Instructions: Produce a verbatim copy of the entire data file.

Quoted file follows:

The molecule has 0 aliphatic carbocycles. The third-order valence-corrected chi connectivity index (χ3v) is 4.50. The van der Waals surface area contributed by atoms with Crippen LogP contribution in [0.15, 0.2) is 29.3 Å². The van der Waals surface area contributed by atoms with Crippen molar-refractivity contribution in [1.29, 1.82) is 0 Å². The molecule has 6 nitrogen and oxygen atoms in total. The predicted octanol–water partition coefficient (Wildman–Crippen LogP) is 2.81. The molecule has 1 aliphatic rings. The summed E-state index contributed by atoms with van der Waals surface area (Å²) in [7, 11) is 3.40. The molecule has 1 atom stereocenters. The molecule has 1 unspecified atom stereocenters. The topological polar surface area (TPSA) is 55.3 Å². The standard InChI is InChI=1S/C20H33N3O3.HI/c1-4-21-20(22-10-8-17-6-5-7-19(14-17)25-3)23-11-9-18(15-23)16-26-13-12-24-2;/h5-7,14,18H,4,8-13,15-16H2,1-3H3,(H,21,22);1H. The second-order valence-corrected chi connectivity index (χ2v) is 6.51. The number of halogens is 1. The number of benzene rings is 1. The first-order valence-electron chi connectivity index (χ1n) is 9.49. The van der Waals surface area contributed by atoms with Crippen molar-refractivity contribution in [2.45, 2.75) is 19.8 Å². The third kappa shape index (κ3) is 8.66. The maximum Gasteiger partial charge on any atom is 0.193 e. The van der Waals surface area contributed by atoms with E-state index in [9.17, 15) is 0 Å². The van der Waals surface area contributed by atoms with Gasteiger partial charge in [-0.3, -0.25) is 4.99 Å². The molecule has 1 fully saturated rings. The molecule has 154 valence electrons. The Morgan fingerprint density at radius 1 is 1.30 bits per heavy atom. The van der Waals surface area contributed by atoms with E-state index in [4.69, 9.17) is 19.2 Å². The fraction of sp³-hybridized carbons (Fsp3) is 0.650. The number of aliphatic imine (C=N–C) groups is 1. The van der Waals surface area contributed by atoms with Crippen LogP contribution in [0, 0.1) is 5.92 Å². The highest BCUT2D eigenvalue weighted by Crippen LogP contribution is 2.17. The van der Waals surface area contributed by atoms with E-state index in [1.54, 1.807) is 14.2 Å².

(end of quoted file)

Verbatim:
The molecule has 0 aliphatic carbocycles. The third-order valence-corrected chi connectivity index (χ3v) is 4.50. The van der Waals surface area contributed by atoms with Crippen LogP contribution in [0.15, 0.2) is 29.3 Å². The van der Waals surface area contributed by atoms with Crippen molar-refractivity contribution in [1.29, 1.82) is 0 Å². The molecule has 6 nitrogen and oxygen atoms in total. The predicted octanol–water partition coefficient (Wildman–Crippen LogP) is 2.81. The molecule has 1 aliphatic rings. The summed E-state index contributed by atoms with van der Waals surface area (Å²) in [7, 11) is 3.40. The molecule has 1 atom stereocenters. The molecule has 1 unspecified atom stereocenters. The topological polar surface area (TPSA) is 55.3 Å². The standard InChI is InChI=1S/C20H33N3O3.HI/c1-4-21-20(22-10-8-17-6-5-7-19(14-17)25-3)23-11-9-18(15-23)16-26-13-12-24-2;/h5-7,14,18H,4,8-13,15-16H2,1-3H3,(H,21,22);1H. The second-order valence-corrected chi connectivity index (χ2v) is 6.51. The number of halogens is 1. The number of benzene rings is 1. The first-order valence-electron chi connectivity index (χ1n) is 9.49. The van der Waals surface area contributed by atoms with Crippen molar-refractivity contribution in [2.45, 2.75) is 19.8 Å². The third kappa shape index (κ3) is 8.66. The maximum Gasteiger partial charge on any atom is 0.193 e. The van der Waals surface area contributed by atoms with E-state index in [9.17, 15) is 0 Å². The van der Waals surface area contributed by atoms with Gasteiger partial charge in [-0.3, -0.25) is 4.99 Å². The molecule has 1 fully saturated rings. The molecule has 154 valence electrons. The Morgan fingerprint density at radius 1 is 1.30 bits per heavy atom. The van der Waals surface area contributed by atoms with E-state index in [4.69, 9.17) is 19.2 Å². The fraction of sp³-hybridized carbons (Fsp3) is 0.650. The number of aliphatic imine (C=N–C) groups is 1. The van der Waals surface area contributed by atoms with Crippen LogP contribution in [0, 0.1) is 5.92 Å². The highest BCUT2D eigenvalue weighted by Crippen LogP contribution is 2.17. The van der Waals surface area contributed by atoms with E-state index in [1.54, 1.807) is 14.2 Å².